Mississippi Burning, 1989, Director: Alan Parker
This movie was loosely based on the real-life murder of three anti racism, social activists and civil rights workers; James Chaney, Michael Schwerner and Andrew Goodman back when America’s racism has become a huge conflict over the nation, especially in the southern states and equality between black and white are very hard to achieve.
When three civil rights workers (two whites and one black) ride through Jessup county. their car is overtaken by some ‘good ole boys’ which is the old term for racist white people who in this case were cops and one of them shoots all three workers but the state claimed they only arrested them for speeding and lock them up before the workers supposedly escaped and never been seen since after being chased out of the county line.
FBI agents Rupert Anderson and Alan Ward drive towards Mississippi. Ward is in charge but Anderson knows more about the intricacies of race relations in the South which made them have a different opinion and approach on the investigation. When the two FBI went into town, the local sheriff are hostile to them because no one there likes the fact that an outsider are ‘poking their noses’ into their case.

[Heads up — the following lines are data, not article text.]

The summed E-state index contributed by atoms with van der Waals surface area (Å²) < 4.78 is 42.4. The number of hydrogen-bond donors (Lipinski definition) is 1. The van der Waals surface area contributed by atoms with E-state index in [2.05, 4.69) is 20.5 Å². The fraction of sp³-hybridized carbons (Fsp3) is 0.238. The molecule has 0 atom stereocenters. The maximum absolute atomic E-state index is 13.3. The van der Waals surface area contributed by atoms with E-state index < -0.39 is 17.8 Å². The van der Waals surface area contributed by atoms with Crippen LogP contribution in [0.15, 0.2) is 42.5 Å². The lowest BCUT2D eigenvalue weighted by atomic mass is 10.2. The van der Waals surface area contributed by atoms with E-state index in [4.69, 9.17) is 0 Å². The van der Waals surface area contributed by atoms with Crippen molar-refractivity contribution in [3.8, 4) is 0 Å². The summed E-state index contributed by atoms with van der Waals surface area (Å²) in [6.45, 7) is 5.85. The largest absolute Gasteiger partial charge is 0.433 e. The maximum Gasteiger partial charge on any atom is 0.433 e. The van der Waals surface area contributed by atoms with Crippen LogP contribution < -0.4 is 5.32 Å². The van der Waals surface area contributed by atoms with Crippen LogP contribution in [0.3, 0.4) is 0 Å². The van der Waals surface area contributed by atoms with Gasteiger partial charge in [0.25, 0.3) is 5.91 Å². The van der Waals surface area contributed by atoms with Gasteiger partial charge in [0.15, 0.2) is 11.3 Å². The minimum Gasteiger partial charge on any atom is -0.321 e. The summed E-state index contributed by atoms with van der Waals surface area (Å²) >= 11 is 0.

Later at the local restaurant, Ward refused to sit in the white only section and talked to a young black man who was later attacked by the KKK (Ku Klux Klan) because beside the no interaction between black and white ‘rule’ they don’t want any of the black people to tell anything to the FBI. The KKK played a big role in the story, that’s why the title of the movie is Mississippi Burning because the symbol of the KKK is a burning cross and burning also happens to one of their preferred methods in killing their victims.
The film gives us the impression that Southern whites are extremely racist and that the blacks are unfortunate victims of their discrimination. I think that pictures the environment and situation of Mississippi during the 1960s very well. Though the movie was dramatized than the actual events but based on many other similar cases of racial injustice from Mississippi, the people were that hostile and dangerous.